Major cultivated species of shrimps and prawns
Attention has so far been directed to the culture of tropical and sub-tropical species of shrimps, and the so-called giant fresh-water prawn, Macrobrachium rosenbergii. Spawning and larval rearing of the kuruma shrimp in captivity in Japan in the 1950s aroused considerable interest in intensive farming of shrimps and this species became the focus of attention for a number of years. It was introduced in many countries in Asia, southern Europe, West Africa, the southern USA and Central and South America. Very soon, attention turned to some of the larger local species of shrimps, which were better adapted to prevailing temperature conditions, and the larvae and juveniles of which were readily available to supplement inadequate production from hatcheries. In Asia, the more important species are the tiger shrimp P. monodon and the Indian or white shrimp P. indicus. The banana shrimp P.merguiensis, the green tiger or bear shrimp P. semisulcatus and the oriental shrimp P. orientalis (= chinensis) are also of commercial interest in some countries of the region. The redtailed shrimp P. penicillatus is a species cultured in Taiwan. Metapenaeus monoceros, M.brevicornis and M. ensis form subsidiary speciesin shrimp farms in several Asian countries.
Besides the imported P. japonicus, the main interest in the Mediterranean countries of Europe has been in the local Mediterranean shrimp (triple-grooved shrimp) P. kerathurus.
Present efforts in establishing shrimp farming in Africa have mainly involved the culture of P. indicus on the East Coast and P. notialis onthe West Coast. The most important species in Central and South America are the white-leg shrimp or camaron langostino P. vannamei and the blue shrimp P. stylirostris. Besides the blue shrimp, there are at least four species that have reached commercial-level culture in the countries bordering the Atlantic Coast of Central and South America, namely the brown shrimp P. aztecus, pink shrimp P. duorarum and P. setiferus, known as the common or whiteshrimp.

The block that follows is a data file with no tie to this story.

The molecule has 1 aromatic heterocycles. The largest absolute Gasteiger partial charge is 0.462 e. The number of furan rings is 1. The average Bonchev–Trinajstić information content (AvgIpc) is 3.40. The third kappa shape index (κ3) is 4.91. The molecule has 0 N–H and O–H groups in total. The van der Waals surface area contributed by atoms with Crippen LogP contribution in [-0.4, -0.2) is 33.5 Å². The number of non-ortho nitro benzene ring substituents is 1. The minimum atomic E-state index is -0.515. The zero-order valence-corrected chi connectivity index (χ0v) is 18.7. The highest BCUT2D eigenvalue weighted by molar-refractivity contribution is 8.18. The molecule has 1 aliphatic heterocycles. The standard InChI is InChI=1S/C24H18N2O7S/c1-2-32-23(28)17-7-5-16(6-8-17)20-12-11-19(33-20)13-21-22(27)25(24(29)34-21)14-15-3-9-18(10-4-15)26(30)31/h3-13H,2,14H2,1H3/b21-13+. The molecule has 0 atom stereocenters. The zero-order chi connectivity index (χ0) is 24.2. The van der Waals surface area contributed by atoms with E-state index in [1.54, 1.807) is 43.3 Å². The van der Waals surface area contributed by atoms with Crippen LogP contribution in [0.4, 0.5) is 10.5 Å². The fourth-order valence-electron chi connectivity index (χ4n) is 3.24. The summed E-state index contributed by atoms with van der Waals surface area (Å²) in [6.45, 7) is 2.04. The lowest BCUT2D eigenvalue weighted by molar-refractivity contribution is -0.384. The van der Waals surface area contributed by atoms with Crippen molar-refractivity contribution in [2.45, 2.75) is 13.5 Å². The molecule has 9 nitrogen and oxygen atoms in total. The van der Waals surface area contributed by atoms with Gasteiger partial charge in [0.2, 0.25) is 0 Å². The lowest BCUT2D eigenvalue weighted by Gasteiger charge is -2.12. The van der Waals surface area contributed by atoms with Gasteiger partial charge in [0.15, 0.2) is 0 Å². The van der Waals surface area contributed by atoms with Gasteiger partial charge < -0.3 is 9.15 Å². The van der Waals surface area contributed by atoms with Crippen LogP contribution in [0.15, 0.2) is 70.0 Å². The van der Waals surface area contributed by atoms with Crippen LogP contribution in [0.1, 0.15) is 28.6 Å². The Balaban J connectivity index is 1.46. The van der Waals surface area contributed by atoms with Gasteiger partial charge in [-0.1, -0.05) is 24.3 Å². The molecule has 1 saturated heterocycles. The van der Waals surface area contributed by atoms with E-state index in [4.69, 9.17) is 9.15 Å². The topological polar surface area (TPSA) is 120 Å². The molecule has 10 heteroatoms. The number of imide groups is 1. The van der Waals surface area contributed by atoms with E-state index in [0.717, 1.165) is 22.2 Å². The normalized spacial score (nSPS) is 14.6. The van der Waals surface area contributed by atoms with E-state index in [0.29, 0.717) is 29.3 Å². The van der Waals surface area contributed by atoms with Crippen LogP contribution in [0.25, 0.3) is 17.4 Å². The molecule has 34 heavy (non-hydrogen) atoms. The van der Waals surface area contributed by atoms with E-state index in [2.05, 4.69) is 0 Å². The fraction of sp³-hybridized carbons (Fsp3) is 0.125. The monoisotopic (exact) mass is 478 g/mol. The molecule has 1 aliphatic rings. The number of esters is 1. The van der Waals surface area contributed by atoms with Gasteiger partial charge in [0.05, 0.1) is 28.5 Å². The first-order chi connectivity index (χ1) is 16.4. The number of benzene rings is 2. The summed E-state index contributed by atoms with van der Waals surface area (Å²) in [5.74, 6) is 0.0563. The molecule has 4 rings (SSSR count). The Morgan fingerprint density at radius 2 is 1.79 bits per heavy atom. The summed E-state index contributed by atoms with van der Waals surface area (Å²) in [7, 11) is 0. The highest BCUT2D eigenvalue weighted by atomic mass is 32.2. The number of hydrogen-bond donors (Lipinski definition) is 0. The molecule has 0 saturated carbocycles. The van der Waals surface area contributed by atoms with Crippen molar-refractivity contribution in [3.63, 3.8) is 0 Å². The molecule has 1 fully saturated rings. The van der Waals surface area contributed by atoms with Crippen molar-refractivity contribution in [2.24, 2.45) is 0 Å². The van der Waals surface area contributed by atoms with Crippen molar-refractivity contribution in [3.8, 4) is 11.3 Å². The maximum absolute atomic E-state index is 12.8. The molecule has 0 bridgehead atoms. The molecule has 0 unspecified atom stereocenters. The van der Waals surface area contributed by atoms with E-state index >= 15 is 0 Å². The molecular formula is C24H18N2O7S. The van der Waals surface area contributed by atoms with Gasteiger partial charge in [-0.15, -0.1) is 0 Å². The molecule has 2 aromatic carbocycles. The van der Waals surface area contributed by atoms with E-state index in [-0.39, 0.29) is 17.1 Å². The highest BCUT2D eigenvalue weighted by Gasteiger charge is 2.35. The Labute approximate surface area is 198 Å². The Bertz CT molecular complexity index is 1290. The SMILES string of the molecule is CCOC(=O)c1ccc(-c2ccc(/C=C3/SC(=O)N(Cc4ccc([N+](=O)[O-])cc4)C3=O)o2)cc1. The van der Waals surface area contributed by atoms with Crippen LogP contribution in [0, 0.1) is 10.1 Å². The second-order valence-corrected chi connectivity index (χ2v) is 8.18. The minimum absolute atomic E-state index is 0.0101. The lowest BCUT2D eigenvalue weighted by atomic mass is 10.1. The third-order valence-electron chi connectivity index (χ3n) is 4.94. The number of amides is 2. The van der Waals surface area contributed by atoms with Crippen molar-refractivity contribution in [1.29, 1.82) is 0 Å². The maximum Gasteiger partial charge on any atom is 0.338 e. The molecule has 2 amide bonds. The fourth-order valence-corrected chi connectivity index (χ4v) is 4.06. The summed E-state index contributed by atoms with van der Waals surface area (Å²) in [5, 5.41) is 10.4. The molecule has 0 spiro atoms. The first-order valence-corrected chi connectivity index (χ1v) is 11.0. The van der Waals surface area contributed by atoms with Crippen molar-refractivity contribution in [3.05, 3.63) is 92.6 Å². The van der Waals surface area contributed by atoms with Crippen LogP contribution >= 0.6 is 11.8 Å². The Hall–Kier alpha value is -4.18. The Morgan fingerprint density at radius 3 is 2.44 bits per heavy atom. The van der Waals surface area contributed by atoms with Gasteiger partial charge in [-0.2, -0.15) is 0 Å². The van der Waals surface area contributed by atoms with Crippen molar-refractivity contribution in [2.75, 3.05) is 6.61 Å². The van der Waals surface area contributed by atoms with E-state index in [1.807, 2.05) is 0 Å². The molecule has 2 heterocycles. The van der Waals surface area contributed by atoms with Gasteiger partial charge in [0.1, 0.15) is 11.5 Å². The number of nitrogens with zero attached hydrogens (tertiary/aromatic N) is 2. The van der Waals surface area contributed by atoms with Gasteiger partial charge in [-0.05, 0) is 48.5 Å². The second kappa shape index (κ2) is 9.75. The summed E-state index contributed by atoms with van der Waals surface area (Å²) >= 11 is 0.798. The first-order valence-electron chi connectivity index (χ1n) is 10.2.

As well as these, production on an experimental scale has been undertaken for the southern white shrimp P. schmitti. Though all the above species are of potential importance in commercial shrimp farming, and several others are being investigated for their suitability, the bulk of the present production comes from P. monodon, P. chinensis, P. vannamei, P. merguiensis, P. japonicus and P. indicus. Production estimates for crustaceans for the year 2000 totalled 1.647 million tons. Production of P. monodon was the highest (571000 tons), followed P. chinensis (219000 tons) and P. vannamei (144000 tons) (see Table 25.1).
Much of the research effort on shrimp culture has been concentrated on the development of hatchery techniques for controlled spawning and larval rearing, as in the case of other marine aquaculture species. In the early years of investigations, considerable problems were faced in rearing and feeding the hatchlings through the different stages of development and obtaining reasonable survival rates.
The search for species that may be easier to reproduce and have a shorter larval history resulted in investigations on the giant fresh-water prawn, Macrobrachium rosenbergii. The success achieved in the mass production of post-larvae of this species in the 1970s led to widespread interest in its culture, and it has been imported into an impressive number of countries in the tropical, sub-tropical and even temperate climates, in almost every continent.